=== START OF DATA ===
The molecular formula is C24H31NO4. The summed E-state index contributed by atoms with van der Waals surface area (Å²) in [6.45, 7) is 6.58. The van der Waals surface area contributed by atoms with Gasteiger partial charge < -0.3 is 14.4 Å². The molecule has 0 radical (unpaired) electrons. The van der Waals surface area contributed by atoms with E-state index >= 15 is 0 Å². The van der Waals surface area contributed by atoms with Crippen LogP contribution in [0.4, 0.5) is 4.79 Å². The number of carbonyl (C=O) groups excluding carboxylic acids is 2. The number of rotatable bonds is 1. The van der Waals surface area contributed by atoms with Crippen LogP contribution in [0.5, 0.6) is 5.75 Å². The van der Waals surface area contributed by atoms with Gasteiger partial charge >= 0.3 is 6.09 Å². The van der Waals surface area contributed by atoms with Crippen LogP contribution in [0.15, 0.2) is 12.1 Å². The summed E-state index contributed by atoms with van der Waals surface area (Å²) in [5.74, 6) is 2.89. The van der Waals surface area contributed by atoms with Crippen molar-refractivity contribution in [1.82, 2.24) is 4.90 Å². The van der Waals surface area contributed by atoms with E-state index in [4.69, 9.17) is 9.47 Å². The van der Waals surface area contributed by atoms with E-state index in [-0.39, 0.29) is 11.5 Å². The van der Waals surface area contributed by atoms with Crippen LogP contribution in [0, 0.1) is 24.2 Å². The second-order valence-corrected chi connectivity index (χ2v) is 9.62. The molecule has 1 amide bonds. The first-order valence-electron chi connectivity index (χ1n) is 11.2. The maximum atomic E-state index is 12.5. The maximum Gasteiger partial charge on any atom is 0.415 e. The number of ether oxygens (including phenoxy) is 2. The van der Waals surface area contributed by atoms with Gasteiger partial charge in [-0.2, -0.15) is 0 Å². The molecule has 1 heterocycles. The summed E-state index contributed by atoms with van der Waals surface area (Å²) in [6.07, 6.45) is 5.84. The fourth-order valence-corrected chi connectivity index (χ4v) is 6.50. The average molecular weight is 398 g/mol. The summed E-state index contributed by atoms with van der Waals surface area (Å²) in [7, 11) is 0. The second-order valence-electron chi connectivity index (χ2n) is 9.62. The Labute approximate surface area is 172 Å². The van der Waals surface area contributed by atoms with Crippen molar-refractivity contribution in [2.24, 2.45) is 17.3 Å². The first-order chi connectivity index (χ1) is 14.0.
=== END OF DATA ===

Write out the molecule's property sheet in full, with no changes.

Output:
The molecular formula is C24H31NO4. The summed E-state index contributed by atoms with van der Waals surface area (Å²) in [6.45, 7) is 6.58. The van der Waals surface area contributed by atoms with Gasteiger partial charge < -0.3 is 14.4 Å². The molecule has 0 radical (unpaired) electrons. The van der Waals surface area contributed by atoms with E-state index >= 15 is 0 Å². The van der Waals surface area contributed by atoms with Crippen LogP contribution in [0.4, 0.5) is 4.79 Å². The number of carbonyl (C=O) groups excluding carboxylic acids is 2. The number of rotatable bonds is 1. The van der Waals surface area contributed by atoms with Crippen LogP contribution in [0.5, 0.6) is 5.75 Å². The van der Waals surface area contributed by atoms with Gasteiger partial charge >= 0.3 is 6.09 Å². The van der Waals surface area contributed by atoms with Crippen LogP contribution in [0.15, 0.2) is 12.1 Å². The summed E-state index contributed by atoms with van der Waals surface area (Å²) in [5.74, 6) is 2.89. The van der Waals surface area contributed by atoms with Crippen molar-refractivity contribution in [1.82, 2.24) is 4.90 Å². The van der Waals surface area contributed by atoms with E-state index in [4.69, 9.17) is 9.47 Å². The van der Waals surface area contributed by atoms with E-state index in [-0.39, 0.29) is 11.5 Å². The van der Waals surface area contributed by atoms with Crippen LogP contribution in [0, 0.1) is 24.2 Å². The second-order valence-corrected chi connectivity index (χ2v) is 9.62. The molecule has 1 amide bonds. The first-order valence-electron chi connectivity index (χ1n) is 11.2. The maximum atomic E-state index is 12.5. The maximum Gasteiger partial charge on any atom is 0.415 e. The number of ether oxygens (including phenoxy) is 2. The van der Waals surface area contributed by atoms with Gasteiger partial charge in [-0.2, -0.15) is 0 Å². The molecule has 1 heterocycles. The summed E-state index contributed by atoms with van der Waals surface area (Å²) in [6.07, 6.45) is 5.84. The fourth-order valence-corrected chi connectivity index (χ4v) is 6.50. The average molecular weight is 398 g/mol. The summed E-state index contributed by atoms with van der Waals surface area (Å²) in [7, 11) is 0. The second-order valence-electron chi connectivity index (χ2n) is 9.62. The Labute approximate surface area is 172 Å². The van der Waals surface area contributed by atoms with Crippen molar-refractivity contribution in [2.24, 2.45) is 17.3 Å². The first-order chi connectivity index (χ1) is 14.0.